01 March 2018

What do investors look for in a small business?

At some stage you may need to attract external funding to grow your business. This could be through a business bank loan, crowdfunding, accelerators, angel investors or venture capital, among other options. But what do outside investors look for and how can you attract the right partners?

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  1. The UK Business Angels Association (UKBAA) believe the key thing investors look at is the three Ps: the people, their passion and their perseverance. The UKBAA says investors want to make sure they can work alongside you and this will be partly based on a “gut” feel. As well as researching you and your team by seeking references, doing credit checks and looking through social media to see what they can uncover, investors will also consider how the management team works together - how long have you worked together and whether you have worked together previously, for example.
  1. Oliver Jones, head of growth at Angel Investment Network, says investors look at the market opportunity, for something that validates the potential of the idea - customers, page views or awards, for example - and whether the idea gives a real solution to a real problem in a real market. In his article, How do investors evaluate start-up pitches?, he puts the team as the number one consideration. “It is the people behind a company led by the founders and validated by their advisory board that will optimise its chances of success. If the founders are relentlessly resourceful they will find the iteration that makes the company a winner,” he says.
  1. New York Times best-selling author Neil Patel owns a digital Marketing agency. Having launched several businesses and sought investor funding, Patel gives this advice in his online blog: “When pitching to investors, you need to provide solid data. Investors care about what you’ve already accomplished and how that can make them profit in the future. Investors want to hear the reasoning behind your numbers. Don’t just say you’re acquiring new customers every month, say exactly how many. It doesn’t matter if you’re attracting 10 or 10,000, the fact that you’re giving real data shows you’re transparent.”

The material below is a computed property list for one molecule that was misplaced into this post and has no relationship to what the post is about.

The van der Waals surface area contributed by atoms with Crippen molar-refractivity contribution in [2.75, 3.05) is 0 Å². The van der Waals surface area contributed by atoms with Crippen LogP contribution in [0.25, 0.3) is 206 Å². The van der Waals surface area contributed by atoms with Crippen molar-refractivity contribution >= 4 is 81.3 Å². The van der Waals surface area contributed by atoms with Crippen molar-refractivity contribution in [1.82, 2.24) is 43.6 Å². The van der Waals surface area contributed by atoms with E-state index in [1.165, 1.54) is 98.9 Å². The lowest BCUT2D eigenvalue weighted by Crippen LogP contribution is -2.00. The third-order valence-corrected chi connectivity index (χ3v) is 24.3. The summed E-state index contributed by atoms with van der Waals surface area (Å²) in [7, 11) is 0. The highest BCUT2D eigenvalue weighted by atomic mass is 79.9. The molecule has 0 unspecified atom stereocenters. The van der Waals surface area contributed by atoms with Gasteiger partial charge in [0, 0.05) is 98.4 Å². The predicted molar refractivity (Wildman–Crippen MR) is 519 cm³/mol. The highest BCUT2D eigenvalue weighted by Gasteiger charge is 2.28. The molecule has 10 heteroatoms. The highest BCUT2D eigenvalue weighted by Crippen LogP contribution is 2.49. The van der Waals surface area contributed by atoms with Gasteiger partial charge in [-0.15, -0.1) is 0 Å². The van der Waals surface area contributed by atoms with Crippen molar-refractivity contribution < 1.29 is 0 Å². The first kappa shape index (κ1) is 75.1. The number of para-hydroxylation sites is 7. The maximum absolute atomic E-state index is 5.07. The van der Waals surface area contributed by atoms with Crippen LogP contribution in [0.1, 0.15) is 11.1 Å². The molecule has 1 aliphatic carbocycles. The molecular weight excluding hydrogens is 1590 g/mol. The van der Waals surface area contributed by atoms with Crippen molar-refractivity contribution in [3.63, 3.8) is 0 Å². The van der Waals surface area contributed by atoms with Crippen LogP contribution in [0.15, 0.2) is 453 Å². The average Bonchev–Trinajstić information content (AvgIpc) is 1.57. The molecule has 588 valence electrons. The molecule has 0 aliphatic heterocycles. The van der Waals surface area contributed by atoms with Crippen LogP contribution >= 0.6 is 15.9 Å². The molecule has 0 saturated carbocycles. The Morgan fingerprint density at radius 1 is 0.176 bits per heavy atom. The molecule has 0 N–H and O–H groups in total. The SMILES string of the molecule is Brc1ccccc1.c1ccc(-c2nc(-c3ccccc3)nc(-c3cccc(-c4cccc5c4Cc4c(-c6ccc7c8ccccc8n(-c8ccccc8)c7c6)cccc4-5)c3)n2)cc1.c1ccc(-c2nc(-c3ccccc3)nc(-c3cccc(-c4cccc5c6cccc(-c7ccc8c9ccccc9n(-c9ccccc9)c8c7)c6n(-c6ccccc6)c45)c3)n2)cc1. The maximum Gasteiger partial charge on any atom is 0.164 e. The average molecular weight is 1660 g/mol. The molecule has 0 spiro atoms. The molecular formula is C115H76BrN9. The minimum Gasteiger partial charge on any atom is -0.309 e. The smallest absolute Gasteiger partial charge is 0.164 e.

1. Sequoia is a seed investment company who mark themselves out as the first investor in Google, Yahoo!, LinkedIn, YouTube and WhatsApp. It has also worked with Dropbox, Airbnb and Stripe. Aaref Hilaly, a partner and founder of Sequioa, shares tips on the company website about how to present to potential investors. Hilaly says it is wrong to assume that a 60-minute meeting with an investor equals 60 minutes attention. He says: “A successful entrepreneur will use the first five minutes to earn the investor’s attention for the next 15 minutes, which in turn will interest the investor enough to listen for another 30 minutes.” In addition, businesses should aim to get through their pitch in 20 minutes to leave time for discussion afterwards. ” It’s true you need to brief the investor up front on what you are doing. But the quicker you can get through that to a two-way dialogue, the more meaningful the exchange will be for both sides,” he says.
  1. Martin Zwilling, founder and CEO of Startup Professionals, a company that provides services to start up businesses says when making a pitch to potential investors the top person should do the talking. “Investors want to see and hear the top guy - typically the founder or CEO. They will be judging his aptitude, his character and his passion. Don’t forget to practice, practice, practice. Just because you have given a thousand pitches in your life, don’t assume you can finesse this one by reading the bullet points in real time from the slides your team put together for you. You need to be totally familiar and comfortable with your pitch to give it effectively.”
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